More Thoughts on Messy Room Entropy Dust Falling Drops Falling

When you walk into a room and find dust on the furniture, as a physicist you might think "high entropy state, no one has cleaned this mess".

Dust is unwanted material sitting on furniture, shelves, and the floor. It appears to be high entropy (analogy) since over time it takes energy to clean up this mess (dust the shelves). It also takes energy to make low entropy states.

However consider water drops falling. Is this a case once again of subjective high entropy (another man's junk is another man's treasure)... If water falls down and you collect the water drops on furniture, or in bowls, this could save your life if you were dehydrated. On the same token, if there was a dust eating bug or insect that could digest or somehow utilize dust, the dust falling on furniture over a period of a month would actually save the bug's life. The more messy dust that accumulates on the furniture, the bigger and tastier meal the bug gets.

So it appears high entropy messes can be subjective. One man's mess is another man's meal.

This of course is dangerous to use analogies in physics as obviously dust and messes have little to do with actual particle physics fundamentals. Still, physicists use the messy room analogy all the time to describe entropy.

Imagine millions of years of dust falls and everyone keeps throwing it in the garbage cursing the dust, as it is extremely obnoxious and a great annoyance. Then some chemist finds that dust actually contains a cure for some disease if you extract from the dust, a chemical found in almost all dust... (this is all hypothetical). It's similar to canola, which is a weed, normally useless... up until the point where you extract oil from canola and then the weed becomes very useful, possibly even solving some world hunger issues.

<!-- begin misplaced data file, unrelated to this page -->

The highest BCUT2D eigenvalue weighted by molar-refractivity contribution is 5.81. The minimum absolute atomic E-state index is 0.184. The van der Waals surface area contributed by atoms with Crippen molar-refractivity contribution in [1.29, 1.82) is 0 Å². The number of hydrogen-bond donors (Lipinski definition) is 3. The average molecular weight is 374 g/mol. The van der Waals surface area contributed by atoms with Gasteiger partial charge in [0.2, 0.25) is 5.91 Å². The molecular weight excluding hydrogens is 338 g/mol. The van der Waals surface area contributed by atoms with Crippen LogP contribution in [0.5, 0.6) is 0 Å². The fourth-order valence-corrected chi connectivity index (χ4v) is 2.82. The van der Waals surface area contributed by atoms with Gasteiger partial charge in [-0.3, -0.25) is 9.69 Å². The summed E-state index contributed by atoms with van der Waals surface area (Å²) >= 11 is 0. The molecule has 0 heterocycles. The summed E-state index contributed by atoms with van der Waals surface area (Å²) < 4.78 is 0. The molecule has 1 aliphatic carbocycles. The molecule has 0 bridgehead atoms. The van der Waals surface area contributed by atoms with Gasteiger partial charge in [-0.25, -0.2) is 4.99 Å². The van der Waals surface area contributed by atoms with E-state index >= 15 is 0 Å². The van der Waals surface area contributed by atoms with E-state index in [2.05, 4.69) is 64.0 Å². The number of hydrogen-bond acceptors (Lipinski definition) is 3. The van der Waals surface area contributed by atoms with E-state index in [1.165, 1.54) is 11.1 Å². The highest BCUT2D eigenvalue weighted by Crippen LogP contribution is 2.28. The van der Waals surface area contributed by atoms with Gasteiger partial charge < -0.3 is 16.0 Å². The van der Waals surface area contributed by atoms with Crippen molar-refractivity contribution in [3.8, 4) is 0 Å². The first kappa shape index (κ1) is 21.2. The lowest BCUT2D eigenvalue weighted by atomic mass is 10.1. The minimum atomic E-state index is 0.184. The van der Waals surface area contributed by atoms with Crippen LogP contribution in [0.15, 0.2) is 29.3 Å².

I am not proposing dust is of any use to us, I still find it extremely obnoxious and useless. However, why is it we consider dust on shelves a mess - which is just particles collecting over time on a surface, but when water drops fall in a campground into someone's bowl, and that camper is dehydrated, that's not a problem? Is entropy in these cases subjective? If a dust eating bug on a surface needs dust to lower its entropy (survive) since it digests it, is dust not considered a mess to the bug but actually a low entropy feast of high quality food?

Again I will warn that this article has little to do with physics fundamentals and more to do with laymen entropy. Another man's mess is another man's treasure.

The other interesting area of discussion regarding entropy, which I may have discussed elsewhere on this site in another article, is accents of different people in different countries. If you cannot understand the words coming out of someone's mouth because of their accent, it seems the words coming out of their mouths are high entropy (disorganized). But yet if you take that same person and have them speak to someone in their own country very familiar with that accent, that person finds the conversation low entropy (easy to understand, all information transferred in an organized state). Is this another case of subjective entropy? One man's information (with british accent) is junk to a francophone.... but to a Brit it's perfect langauge?

How does all this relate to information theory, if to some receivers, information is high entropy, but to another receiver that same exact information is low entropy? It depends on the software (de-encrypter) installed on the human brain I suppose.

© Larry Olson 2012-15   Email: mail at olsonb dot com